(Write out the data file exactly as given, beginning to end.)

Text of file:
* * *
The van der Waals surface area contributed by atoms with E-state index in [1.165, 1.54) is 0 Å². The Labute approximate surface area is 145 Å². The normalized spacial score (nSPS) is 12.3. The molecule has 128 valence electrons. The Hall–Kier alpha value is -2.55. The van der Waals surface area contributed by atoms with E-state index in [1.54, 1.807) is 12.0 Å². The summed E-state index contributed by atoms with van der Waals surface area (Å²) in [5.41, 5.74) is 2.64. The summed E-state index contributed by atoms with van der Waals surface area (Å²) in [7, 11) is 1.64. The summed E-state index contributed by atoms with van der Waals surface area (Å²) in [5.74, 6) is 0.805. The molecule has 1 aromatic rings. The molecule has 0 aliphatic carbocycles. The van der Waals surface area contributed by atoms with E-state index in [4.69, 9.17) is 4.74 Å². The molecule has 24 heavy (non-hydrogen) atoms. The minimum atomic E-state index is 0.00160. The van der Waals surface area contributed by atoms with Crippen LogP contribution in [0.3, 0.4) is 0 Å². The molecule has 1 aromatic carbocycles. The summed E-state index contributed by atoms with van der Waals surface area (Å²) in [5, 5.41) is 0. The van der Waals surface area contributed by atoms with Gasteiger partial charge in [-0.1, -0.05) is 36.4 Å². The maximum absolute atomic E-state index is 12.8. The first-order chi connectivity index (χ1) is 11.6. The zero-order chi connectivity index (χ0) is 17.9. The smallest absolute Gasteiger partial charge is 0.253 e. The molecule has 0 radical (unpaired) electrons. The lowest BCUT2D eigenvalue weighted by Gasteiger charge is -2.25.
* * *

The van der Waals surface area contributed by atoms with E-state index in [1.165, 1.54) is 0 Å². The Labute approximate surface area is 145 Å². The normalized spacial score (nSPS) is 12.3. The molecule has 128 valence electrons. The Hall–Kier alpha value is -2.55. The van der Waals surface area contributed by atoms with E-state index in [1.54, 1.807) is 12.0 Å². The summed E-state index contributed by atoms with van der Waals surface area (Å²) in [5.41, 5.74) is 2.64. The summed E-state index contributed by atoms with van der Waals surface area (Å²) in [7, 11) is 1.64. The summed E-state index contributed by atoms with van der Waals surface area (Å²) in [5.74, 6) is 0.805. The molecule has 1 aromatic rings. The molecule has 0 aliphatic carbocycles. The van der Waals surface area contributed by atoms with E-state index in [4.69, 9.17) is 4.74 Å². The molecule has 24 heavy (non-hydrogen) atoms. The minimum atomic E-state index is 0.00160. The van der Waals surface area contributed by atoms with Crippen LogP contribution in [0.3, 0.4) is 0 Å². The molecule has 1 aromatic carbocycles. The summed E-state index contributed by atoms with van der Waals surface area (Å²) in [5, 5.41) is 0. The van der Waals surface area contributed by atoms with Gasteiger partial charge in [-0.1, -0.05) is 36.4 Å². The maximum absolute atomic E-state index is 12.8. The first-order chi connectivity index (χ1) is 11.6. The zero-order chi connectivity index (χ0) is 17.9. The smallest absolute Gasteiger partial charge is 0.253 e. The molecule has 0 radical (unpaired) electrons. The lowest BCUT2D eigenvalue weighted by Gasteiger charge is -2.25.